Your membership has expired

The payment for your account couldn't be processed or you've canceled your account with us.


    Best Office Chairs

    CR's in-house ergonomics expert reviewed eight popular models from Branch, Herman Miller, Steelcase, and others. Here's what we learned.

    row of office chairs in room with Consumer Reports tester in one of the chairs Photo: John Walsh/Consumer Reports

    A well-designed office chair is one of the smartest upgrades you can make to your home office.

    Ideally, it’s comfortable to sit in, easy to adjust, and provides plenty of support for your back, butt, and arms.

    But with so many models to choose from, it can be hard to find the one that’s right for you, especially if you’re shopping online and unable to test for yourself how well the chair fits your build. Given the high prices on certain designs, the last thing you want to do is spend your hard-earned money on a model that leaves you in pain. 

    More on the Home Office

    That’s why we recently bought and evaluated eight popular office chairs, ranging in price from $170 to more than $2,000, to help guide you to the ideal choice for your needs. 

    The list includes the Amazon Basics Ergonomic Adjustable High-Back, the Branch Ergonomic Chair, the FlexFit Hyken Mesh Task Chair, the Herman Miller Aeron, the Herman Miller Sayl Chair, the Hon Ignition 2.0 Task Chair, the Steelcase Gesture, and the Steelcase Series 1.

    All get billed as ergonomic, but as we discovered that leaves lots of room for interpretation.

    “When you see a chair branded as ergonomic, you can’t put a lot of stock in that,” says in-house expert Paul Ritchey, doctor of public health and certified professional ergonomist (CPE), who led the evaluation for Consumer Reports. “What you should be looking for is adjustability, because one hallmark of ergonomics is understanding that one size does not fit all.”

    According to the U.S. Occupational Safety and Health Administration, good ergonomic design can help reduce the number and severity of work-related musculoskeletal disorders caused by varied and repeated stress on muscles, nerves, blood vessels, ligaments, and tendons.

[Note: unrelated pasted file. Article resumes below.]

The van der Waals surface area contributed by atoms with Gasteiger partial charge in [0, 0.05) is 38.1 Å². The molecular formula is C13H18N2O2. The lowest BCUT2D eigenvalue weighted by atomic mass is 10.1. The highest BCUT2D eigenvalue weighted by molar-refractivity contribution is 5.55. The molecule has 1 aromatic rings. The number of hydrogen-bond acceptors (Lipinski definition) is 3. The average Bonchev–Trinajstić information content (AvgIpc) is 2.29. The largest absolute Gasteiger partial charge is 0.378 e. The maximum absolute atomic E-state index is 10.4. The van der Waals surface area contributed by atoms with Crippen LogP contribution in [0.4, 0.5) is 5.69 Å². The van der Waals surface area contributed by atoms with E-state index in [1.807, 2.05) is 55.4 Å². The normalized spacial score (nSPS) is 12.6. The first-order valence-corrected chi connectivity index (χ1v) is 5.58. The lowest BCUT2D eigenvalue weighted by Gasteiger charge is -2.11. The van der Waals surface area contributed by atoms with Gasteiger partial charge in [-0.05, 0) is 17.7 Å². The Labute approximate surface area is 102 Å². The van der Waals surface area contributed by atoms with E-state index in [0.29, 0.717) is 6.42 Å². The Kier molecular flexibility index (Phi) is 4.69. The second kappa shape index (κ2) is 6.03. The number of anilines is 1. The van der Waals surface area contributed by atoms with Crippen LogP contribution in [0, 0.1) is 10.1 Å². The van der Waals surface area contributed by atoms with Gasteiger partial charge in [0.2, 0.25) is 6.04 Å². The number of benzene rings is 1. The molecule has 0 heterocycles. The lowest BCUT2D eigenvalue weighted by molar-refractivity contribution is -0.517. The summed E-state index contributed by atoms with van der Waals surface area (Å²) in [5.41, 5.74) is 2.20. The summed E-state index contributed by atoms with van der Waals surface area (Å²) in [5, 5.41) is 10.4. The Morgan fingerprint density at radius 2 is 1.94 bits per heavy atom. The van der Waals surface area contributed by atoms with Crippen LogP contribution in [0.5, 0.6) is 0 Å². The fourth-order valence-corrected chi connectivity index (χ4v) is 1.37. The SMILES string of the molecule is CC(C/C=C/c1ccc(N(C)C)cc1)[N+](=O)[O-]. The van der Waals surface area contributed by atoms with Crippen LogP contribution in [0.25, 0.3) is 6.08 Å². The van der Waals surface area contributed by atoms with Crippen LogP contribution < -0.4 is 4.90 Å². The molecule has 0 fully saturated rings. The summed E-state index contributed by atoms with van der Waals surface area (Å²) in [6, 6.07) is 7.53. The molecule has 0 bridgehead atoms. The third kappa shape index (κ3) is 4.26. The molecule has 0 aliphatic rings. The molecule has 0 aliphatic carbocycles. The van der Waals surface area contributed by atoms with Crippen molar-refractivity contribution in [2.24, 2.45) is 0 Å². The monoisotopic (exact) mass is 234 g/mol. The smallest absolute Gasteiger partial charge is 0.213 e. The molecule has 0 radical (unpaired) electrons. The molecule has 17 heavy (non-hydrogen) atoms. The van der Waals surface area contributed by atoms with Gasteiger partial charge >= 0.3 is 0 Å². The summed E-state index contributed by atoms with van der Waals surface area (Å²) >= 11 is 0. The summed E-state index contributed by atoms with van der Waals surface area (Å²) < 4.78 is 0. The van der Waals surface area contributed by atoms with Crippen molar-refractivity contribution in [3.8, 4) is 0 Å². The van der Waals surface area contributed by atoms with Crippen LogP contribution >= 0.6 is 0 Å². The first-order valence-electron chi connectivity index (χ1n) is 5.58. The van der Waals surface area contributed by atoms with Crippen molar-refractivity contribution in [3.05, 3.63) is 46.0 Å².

In the reviews below, we rate all eight office chairs on not only ergonomic design (how well they comply with standards and best practices), but also comfort, ease of use, and ease of assembly. We give more weight to the ergonomic design scores than ease of assembly. Building a chair may not be fun, but you only have to do it once.

    The comfort scores come from a panel of three people who reviewed each chair after sitting in it for 90 to 120 minutes in a typical work setting. Ease of use considers things like how simple it is to adjust the chair’s controls while seated, how well the controls are labeled, and how clearly the model’s features are explained in manuals and other documentation from the manufacturer.

    Before we share our findings, it helps to know a bit more about that last part: sitting in a chair. While many of the models scored well in our evaluations—not one was “bad” per se—even a top-performing chair will offer little benefit if you don’t know how to use it.

    How to Properly Sit in a Chair

    According to Ritchey, there are a few high-level principles to follow when sizing up a chair. Ultimately, the more it adjusts to fit your torso and limbs the better off you’ll be.

    The armrests should support your arms, elbows at your sides (and bent at a 90- to 100-degree angle), while your shoulders are completely relaxed. You may need to raise or lower the height of the armrest to make that happen. Some models also let you slide armrests forward or backward, pivot them, and set them wider apart to provide more clearance for your hips.

    The seat should be high enough for you to keep both feet flat on the ground or on a footrest, with equal pressure applied to both. That means your knees are bent at an angle of no less than 90 degrees.

    Ideally, you want to adjust the seat pan to leave a roughly two-inch space between the back of your knee and the edge of the seat. “If you don’t have a gap there, it can cause pressure and discomfort,” Ritchey says.

    The backrest should ably support your back, of course, but also allow you to ease into a comfortable recline. To start, you want the angle between your torso and thighs to be a little more than 90 degrees, with the lumbar support positioned to help you maintain the natural inward curvature of your lower spine.

    Become a member to read the full article and get access to digital ratings.

    We investigate, research, and test so you can choose with confidence.